Truckee resident coaches people to wellness
Before she became an exceptionally well person, Truckee-resident Monica Bocks says she was “just an average person.”
It took a life-altering experience – a serious car accident in 1989 that resulted in seven surgeries – to turn around Bocks’ life.
“I was never a jock. I was doing sales in a ski shop – I had poor eating habits,” said the 38-year-old. “Then, after the accident I was stuck in a bed, down to 89 pounds.”
After she recovered from her surgeries, with a lot of physical therapy, Bocks became more active, not only in her own life but also in the lives of others.
Now she’s a fitness instructor, teaching body sculpting, senior aerobics, water aerobics and Swiss ball core classes. She received her certification from the American College of Sports Medicine (ACSM).
Also, Bocks is a wellness coach for one dozen clients nationwide, and she works to turn around the lives of others, much like she did for herself after her accident.
She sets daily, weekly and monthly goals – usually weight loss or health-related – for her clients, and they attain the goals by modifying their daily behavior, she said.
“Usually, my most successful clients, they want to make a life change – like wanting to live longer – not just a quick change to go to a class reunion,” said Bocks, a Truckee resident since 1992.
With a license from Wellcoaches Corporation, Bocks works with her clients to set daily routines toward a healthier life. For some, it’s as small as drinking eight glasses of water each day; for others, it’s going from no exercise to 30 minutes of walking, three times each week.
Usually, the goals are small and attainable, she said.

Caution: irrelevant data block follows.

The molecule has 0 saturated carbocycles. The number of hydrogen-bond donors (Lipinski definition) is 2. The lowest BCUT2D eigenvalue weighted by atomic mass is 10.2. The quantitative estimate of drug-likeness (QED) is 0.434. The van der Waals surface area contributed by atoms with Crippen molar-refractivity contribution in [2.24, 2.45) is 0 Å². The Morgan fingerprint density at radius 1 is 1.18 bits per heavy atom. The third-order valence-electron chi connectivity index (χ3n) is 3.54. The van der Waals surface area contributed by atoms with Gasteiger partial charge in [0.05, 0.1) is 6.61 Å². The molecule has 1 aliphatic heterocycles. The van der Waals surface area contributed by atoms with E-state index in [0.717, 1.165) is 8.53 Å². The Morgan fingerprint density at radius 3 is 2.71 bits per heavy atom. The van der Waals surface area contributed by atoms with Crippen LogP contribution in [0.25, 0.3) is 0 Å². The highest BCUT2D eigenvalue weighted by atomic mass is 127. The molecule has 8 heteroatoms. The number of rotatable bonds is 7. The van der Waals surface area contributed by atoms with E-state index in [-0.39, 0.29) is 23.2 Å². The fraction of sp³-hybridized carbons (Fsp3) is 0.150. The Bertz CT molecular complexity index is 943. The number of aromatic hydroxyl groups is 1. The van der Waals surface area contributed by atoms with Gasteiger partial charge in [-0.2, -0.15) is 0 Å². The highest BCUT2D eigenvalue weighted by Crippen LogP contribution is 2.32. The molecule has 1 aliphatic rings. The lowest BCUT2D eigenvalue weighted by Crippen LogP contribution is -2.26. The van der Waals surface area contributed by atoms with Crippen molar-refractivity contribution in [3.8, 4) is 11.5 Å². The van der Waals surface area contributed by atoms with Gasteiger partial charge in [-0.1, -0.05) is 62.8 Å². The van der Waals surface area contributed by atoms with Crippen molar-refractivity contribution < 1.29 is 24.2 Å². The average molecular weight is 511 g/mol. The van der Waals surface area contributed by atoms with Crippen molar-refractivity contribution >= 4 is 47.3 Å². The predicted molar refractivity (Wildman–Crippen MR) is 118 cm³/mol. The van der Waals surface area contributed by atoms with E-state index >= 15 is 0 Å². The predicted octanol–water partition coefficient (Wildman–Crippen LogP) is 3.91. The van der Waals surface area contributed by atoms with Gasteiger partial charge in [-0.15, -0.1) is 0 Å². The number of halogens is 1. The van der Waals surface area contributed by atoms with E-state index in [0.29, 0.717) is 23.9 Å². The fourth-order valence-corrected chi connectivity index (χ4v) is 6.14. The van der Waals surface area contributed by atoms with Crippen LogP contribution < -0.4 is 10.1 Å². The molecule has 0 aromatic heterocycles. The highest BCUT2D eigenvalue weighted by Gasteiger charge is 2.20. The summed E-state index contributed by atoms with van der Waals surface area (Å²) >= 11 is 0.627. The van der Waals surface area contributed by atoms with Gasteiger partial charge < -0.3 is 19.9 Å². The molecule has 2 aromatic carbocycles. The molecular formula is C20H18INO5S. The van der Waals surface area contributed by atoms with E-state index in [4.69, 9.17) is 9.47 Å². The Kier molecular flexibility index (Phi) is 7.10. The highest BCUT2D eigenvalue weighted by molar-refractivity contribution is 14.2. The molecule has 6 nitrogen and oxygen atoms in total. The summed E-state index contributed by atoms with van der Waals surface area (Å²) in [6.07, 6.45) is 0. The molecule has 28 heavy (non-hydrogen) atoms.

“People who overestimate their goals and then don’t meet them, they feel defeated and return to their original behavior,” Bocks said.
Well coaching doesn’t work for everybody, but it does work for most, Bocks said. Through Wellcoaches’ site, http://www.wellcoach.com, clients go through a screening process before they are assigned a coach, to be sure they are a good fit for Wellcoaches’ method.
Bocks “meets” with her clients, usually with a phone call, to make sure they’re upholding their goals and, sometimes, to give them a reality check.
“Sometimes I have to be real blunt. I will do and say whatever I need to – with honesty – to get people to see what they need to do. Sometimes I have to nag. Sometimes I have to get clients out of their own way,” she said.
Oftentimes, Bocks said, clients realize that it’s more than being 10 pounds overweight that is making them unhappy, and they’ll make other life changes, whether it be at work or in their personal lives.
“With well coaching, we look at the whole person,” she said.
Bocks underwent six months of training to become a licensed wellness coach in December 2002. Coaches do most of their training over the Internet, and they have to pass written and practical exams to receive their license. Everyone certified as a well coach through Wellcoaches Corporation is either ACSM certified or a registered dietitian.
There are approximately 100 well coaches in the United States, each with his or her own specialty, Bocks said.
She is typically assigned people who want to develop healthier eating habits and exercise more. Bocks said it takes three to six months for her clients to achieve their goals.
“The idea is that you leave. It’s not a lifelong commitment,” she said.
And usually, much like in Bocks’ experience with her car accident more than 10 years ago, there’s a point when her clients wake up, she said.
“I’ll call them to see how they’re doing, and they’ll start crying. It’s an emotional release because it’s like, ‘Oh my God, I can do this,'” she said. “They have to realize it on their own. I don’t want them to think the only reason they’re achieving their goals is because of me.”